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Writing dates in kanji

Victor.g

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Hi there,
First of all, I’m newbie around here and i can not write not read a word in japanese, sorry ‘bout that, but have a lot of curiosity about kanji symbols and writing.
I have a question about writing dates in kanji. In fact, writing birth dates (don’t know if that makes any difference from ordinary dates).
The date i want to write down is 27th september 2014, and after a little research have these alternatives. Don’t know if any of these is used in everyday writting, not even if they are correct. They are only what i’ve supposed it will look like. Will appreciate if someone can point me out which one is correct (if any) and in what kind of context they could be used. Can they be present in horizontal and vertical writing?. What will be the correct way to write with kanji/daiji symbols vertically?!:

1- Decimal numbers: 2014年9月27日
2- Kanji numbers: 二千十四年九月二十七日
3- Kanji by digit: 二〇一四年九月二七日
4- Daiji numbers: 弐阡拾四年九月弐拾七日
5- Daiji numbers (bank style) + Era Year: 平成弐拾六年九月弐拾七日
6- Daiji all digits + Era Year: 平成弐拾陸年玖月弐拾漆日
7- Daiji all digits + Era Year + WeekDay: 平成弐拾陸年玖月弐拾漆日土

Thank you in advance!!!
Victor
 

joadbres

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There are multiple ways to do it. The choice depends in part on who your audience is, and how easily read you want it to be.

Because it is a date, and not a monetary amount, you can skip daiji, although they are sometimes used in this case as well.

Because it is vertical writing, using the Japanese era name is more suitable than using the western year notation.

If you use kanji for the numerals, it is better to write them as numbers rather than as individual digits (e.g. 二十六 instead of 二六).

This picture I found on the web shows a typical and nice way to write a date vertically:

 

Majestic

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#1 is most common. Actually, #1 is almost equally as common as the traditional era-name (nengo) system.
Vertical writing in kanji is appropriate if the context allows or demands it. Vertical writing with combination of arabic letters and kanji, while not entirely unusual, can be difficult to read or understand.
#2 not common, but can be seen on official documents or certain bureaucratic papers.
#3 not common. In fact, virtually non-existent.
#4 non-existent (some variant of this exists on paper currency).
#5 extremely uncommon
#6 non-existent
#7 non-existent.

Daiji are almost only encountered on currency, historical texts, or specialized contexts (receipts for some big-ticket items).

(Written before I saw Joadbres's reply, which is also correct.)
 

Victor.g

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Thank you joadbres, majestic!!!

Your answer bring lot of light. If i did not misunderstood you, the correct way to write it in vertical kanji is:













Anyway, although extremely uncommon, it’s also correct:













Thank you very much!!!
 

Majestic

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Yeah, the bottom version on your post above is so unusual, looking at it now I think you would never encounter this style nowadays. We see it on pre-Showa things, but I think it would be very rare to see this style.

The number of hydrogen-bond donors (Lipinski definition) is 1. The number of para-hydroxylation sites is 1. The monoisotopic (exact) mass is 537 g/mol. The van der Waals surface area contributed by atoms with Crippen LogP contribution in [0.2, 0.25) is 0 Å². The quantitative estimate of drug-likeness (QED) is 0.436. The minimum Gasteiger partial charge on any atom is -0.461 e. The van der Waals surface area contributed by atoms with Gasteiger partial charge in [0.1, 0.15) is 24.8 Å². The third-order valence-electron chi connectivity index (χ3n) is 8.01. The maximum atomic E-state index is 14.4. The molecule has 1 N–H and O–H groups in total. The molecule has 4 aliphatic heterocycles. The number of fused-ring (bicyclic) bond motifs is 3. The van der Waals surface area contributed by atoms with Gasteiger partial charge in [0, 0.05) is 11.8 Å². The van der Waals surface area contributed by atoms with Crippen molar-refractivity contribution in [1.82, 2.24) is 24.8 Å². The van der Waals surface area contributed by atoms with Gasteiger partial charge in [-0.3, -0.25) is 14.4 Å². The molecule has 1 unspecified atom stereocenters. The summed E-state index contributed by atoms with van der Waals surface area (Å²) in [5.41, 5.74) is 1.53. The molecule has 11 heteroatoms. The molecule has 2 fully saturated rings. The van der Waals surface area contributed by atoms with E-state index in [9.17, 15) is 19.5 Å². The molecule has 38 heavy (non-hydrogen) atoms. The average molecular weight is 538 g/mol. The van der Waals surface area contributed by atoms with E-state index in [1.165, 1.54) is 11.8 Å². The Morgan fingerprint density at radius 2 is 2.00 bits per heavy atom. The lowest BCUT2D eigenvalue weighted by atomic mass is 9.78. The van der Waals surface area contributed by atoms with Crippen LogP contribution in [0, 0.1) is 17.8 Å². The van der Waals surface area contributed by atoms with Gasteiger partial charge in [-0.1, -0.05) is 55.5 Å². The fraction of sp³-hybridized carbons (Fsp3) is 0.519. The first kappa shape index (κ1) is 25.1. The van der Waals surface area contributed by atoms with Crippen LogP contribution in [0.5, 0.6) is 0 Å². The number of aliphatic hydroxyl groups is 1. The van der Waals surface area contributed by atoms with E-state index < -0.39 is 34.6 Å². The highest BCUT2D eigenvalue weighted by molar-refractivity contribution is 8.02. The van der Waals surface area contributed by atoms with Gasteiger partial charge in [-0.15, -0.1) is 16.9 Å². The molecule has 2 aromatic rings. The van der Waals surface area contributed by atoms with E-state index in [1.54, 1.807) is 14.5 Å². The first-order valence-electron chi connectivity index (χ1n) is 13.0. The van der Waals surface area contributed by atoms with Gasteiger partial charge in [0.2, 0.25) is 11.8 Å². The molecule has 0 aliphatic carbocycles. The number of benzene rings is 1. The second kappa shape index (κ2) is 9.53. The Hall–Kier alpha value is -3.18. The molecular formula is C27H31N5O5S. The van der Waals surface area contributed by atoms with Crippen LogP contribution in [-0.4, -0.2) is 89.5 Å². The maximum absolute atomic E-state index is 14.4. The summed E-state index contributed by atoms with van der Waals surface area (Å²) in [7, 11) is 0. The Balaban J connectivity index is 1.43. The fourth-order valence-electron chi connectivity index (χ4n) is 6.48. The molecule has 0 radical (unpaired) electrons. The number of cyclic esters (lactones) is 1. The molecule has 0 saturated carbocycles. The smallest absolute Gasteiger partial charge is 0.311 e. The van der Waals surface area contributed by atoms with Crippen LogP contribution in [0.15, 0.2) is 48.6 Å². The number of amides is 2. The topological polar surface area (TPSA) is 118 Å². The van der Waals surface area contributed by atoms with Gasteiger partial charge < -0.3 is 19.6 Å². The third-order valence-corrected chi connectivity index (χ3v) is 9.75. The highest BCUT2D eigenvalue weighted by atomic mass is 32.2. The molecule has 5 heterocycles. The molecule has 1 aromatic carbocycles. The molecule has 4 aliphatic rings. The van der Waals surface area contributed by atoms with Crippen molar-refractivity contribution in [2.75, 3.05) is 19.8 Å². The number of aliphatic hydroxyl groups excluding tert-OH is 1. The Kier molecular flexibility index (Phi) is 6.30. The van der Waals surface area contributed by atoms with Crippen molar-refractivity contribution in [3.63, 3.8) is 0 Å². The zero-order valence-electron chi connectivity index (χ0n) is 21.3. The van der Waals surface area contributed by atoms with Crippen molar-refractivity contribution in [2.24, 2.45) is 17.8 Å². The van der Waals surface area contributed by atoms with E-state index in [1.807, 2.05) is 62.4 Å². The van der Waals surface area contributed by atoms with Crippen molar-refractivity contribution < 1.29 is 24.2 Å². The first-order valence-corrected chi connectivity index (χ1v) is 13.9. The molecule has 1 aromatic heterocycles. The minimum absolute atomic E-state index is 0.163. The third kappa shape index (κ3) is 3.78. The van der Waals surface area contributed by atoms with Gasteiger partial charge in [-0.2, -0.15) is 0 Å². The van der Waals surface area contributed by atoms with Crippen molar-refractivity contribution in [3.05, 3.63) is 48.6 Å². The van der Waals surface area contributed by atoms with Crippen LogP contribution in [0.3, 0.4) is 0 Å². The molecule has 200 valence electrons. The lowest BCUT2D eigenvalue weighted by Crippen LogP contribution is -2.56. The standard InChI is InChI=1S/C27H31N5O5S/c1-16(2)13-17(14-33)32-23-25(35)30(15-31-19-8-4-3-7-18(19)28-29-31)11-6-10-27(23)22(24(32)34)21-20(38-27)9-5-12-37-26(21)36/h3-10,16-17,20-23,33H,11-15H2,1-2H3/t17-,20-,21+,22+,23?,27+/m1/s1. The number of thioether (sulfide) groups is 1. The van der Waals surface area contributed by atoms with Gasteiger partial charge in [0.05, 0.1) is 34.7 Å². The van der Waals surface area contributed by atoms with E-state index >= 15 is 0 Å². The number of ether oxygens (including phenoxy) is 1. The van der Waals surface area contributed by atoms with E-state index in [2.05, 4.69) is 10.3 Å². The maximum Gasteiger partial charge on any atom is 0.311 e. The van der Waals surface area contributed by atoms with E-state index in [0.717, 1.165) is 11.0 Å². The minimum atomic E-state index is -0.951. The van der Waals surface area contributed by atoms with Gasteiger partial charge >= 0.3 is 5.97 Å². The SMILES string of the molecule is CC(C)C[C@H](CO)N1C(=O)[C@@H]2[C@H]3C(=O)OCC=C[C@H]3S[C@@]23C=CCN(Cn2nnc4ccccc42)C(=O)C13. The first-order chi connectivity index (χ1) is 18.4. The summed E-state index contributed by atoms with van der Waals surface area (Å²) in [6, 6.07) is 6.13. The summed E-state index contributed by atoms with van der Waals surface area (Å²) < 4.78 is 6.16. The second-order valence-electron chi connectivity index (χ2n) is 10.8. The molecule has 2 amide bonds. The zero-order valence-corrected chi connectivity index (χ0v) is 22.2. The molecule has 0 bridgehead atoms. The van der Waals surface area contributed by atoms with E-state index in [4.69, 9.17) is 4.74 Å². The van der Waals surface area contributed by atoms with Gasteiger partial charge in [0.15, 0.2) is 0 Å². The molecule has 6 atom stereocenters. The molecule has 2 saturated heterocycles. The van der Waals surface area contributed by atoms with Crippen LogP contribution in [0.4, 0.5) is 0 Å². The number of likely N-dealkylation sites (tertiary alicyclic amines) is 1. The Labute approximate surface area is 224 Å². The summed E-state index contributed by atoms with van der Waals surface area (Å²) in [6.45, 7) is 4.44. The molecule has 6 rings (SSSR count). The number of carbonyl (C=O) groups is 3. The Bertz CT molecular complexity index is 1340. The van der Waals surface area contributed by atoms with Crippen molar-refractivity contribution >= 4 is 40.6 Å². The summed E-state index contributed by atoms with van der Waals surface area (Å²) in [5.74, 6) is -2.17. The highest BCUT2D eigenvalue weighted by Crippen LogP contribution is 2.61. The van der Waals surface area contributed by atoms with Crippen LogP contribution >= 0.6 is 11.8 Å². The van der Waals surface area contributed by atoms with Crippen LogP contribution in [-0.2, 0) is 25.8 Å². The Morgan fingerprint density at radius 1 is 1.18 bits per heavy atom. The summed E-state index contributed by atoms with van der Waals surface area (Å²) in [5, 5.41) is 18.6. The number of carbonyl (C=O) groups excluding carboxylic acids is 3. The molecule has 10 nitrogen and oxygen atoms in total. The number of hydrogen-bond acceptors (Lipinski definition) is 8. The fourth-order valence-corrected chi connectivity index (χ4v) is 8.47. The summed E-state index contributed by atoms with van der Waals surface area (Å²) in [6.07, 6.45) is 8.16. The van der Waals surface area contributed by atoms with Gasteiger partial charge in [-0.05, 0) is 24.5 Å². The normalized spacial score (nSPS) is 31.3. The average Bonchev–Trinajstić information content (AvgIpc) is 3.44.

Victor.g

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Thank you Majestic!!

Just another question. Would it be inapropiate or wrong to specify the weekday at the bottom/end?!
It’s a Birth Date what i’m trying to write, and it makes sense (at least in certain contexts) to write down it was (for example) a saturday (that’s the case).
Something like:














I know 土 is the shortened “name” for saturday, doest it make sense written in that way o none at all?!?

ありがとう
 

Majestic

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Usually, when writing horizontally, the day of the week will be put in parenthesis; for example 2019年7月21日(日)
The same convention can be used when writing horizontally, But aesthetically I prefer the mix of western/arabic numerals as above, instead of a solid line of kanji, unless its something like a New Year's Day card.

If its an official birth announcement, I think its also OK to use kanji only, since its a semi-formal occasion.
 

joadbres

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Parentheses should be used to separate the kanji denoting the day of the week, as @Majestic mentioned.

Note that the parenthesis characters have a special form for vertical writing, where they are rotated.

If you implement vertical writing properly, such as by installing and configuring Asian language support in your word processor of choice, this will be done automatically. If however, you decide to try to manually simulate vertically writing, it will be difficult to do this properly, and will probably look rather sloppy and unprofessional.
 

joadbres

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Note to @thomas or other administrators:

could you please move this ongoing discussion into its own thread (starting with post #1737)?

Thank you.
 

Toritoribe

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I would say all the followings are correct for vertical writing. You can choose the one you like.

vertical_writing.jpg
 

Victor.g

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Thank you very much @Majestic, @joadbres and @Toritoribe.

You just helped me a lot. Hope these posts can help others as much as they helped me.

I’m going rather with option 5 or 6 from @Toritoribe last post. More likely option 6 since it is more explicit when it comes to writing “double Arabic digits” numbers, for Heisei era year, and day in month (26 and 27) in my case.
 
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